What would you do if your city was losing over $242 million a year to the ongoing foreclosure crisis in the United States? What if 46% of your city's homeowners were also underwater? Well, if you were civic leaders like Richmond, CA mayor Gayle McLaughlin and Richmond City Councilor Jovanka Beckles, you would put your city on the bold path of Local Principal Reduction, designed to address one major aspect of the underwater mortgage and foreclosure crisis created by Wall Street bankers that continues to decimate our economy. And you just might get the attention of the New York Times for doing it.
Writing in today's online version of the New York Times (and Tuesday July 30th's print version) journalist Shaila Dewan, covers the Local Principal Reduction campaign being led by those two Richmond, CA civic leaders, the Home Defenders League, and HDL partner Alliance of Californians for Community Empowerment (ACCE). The thrust of the campaign is to buy underwater mortgages securitized into what are called "Private Label Securities" for fair market value and then work with the existing homeowner to refinance them to the new value. The key to success is the willingness of cities to use eminent domain to seize the mortgages if the investors refuse to negotiate a fair deal.
To learn more about the historic action Richmond just took, keep reading!
In an historic move, the city of Richmond, CA today became the first city in the United States to start using this approach to keeping struggling families in their homes and revitalizing their communities. They sent offer letters on 626 properties that are severely underwater to the mortgage servicers and trustees that control the mortgages, asking them to negotiate for a fair deal.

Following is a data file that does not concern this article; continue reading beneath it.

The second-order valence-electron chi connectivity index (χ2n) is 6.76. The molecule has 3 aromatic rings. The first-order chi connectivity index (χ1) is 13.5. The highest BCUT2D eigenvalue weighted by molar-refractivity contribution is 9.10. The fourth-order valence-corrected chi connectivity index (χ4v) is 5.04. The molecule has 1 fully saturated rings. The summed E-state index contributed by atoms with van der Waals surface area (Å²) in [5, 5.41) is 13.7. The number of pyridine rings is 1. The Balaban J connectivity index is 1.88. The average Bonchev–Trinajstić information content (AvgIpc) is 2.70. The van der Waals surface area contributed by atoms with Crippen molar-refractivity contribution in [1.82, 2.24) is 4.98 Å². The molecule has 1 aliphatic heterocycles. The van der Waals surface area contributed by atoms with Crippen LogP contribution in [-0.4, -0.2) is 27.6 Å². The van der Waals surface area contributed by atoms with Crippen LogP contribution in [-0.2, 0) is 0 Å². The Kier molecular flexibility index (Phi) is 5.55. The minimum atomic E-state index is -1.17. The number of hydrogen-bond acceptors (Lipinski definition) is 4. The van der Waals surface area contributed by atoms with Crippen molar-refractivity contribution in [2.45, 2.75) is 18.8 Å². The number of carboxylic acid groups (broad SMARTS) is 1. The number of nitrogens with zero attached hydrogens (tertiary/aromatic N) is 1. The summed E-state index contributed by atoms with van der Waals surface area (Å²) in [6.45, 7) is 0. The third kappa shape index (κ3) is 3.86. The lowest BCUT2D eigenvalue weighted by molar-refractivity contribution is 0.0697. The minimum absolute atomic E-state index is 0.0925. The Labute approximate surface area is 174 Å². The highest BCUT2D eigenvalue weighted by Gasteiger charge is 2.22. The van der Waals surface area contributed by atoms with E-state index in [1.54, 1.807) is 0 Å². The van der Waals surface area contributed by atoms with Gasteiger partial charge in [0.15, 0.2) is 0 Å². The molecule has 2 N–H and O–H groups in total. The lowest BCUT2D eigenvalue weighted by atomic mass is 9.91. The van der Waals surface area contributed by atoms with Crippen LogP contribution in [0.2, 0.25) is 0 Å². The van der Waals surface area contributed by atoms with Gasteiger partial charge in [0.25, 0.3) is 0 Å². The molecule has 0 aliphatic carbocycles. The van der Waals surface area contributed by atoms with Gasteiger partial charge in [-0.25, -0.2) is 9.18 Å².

Needless to say, Wall Street bankers are trying everything they can to stop this from happening. So far they've hinted darkly at the threat of massive future lawsuits and brazenly spoken about refusing to lend withing the city limits of any jurisdiction that dares stand up to Wall Street this way. A we're seeing in Richmond, however, local leaders aren't willing to be cowed by threats.
But local officials, frustrated at the lack of large-scale relief from the Obama administration, relatively free of the influence that Wall Street wields in Washington, and faced with fraying neighborhoods and a depleted middle class, are beginning to shrug off those threats.
“We’re not willing to back down on this,” said Gayle McLaughlin, the former schoolteacher who is serving her second term as Richmond’s mayor. “They can put forward as much pressure as they would like but I’m very committed to this program and I’m very committed to the well-being of our neighborhoods.”
You can stand up to the bullying Wall Street banks trying to shut down the efforts of cities like Richmond by signing this petition and help ensure this effort spreads to cities around the United States.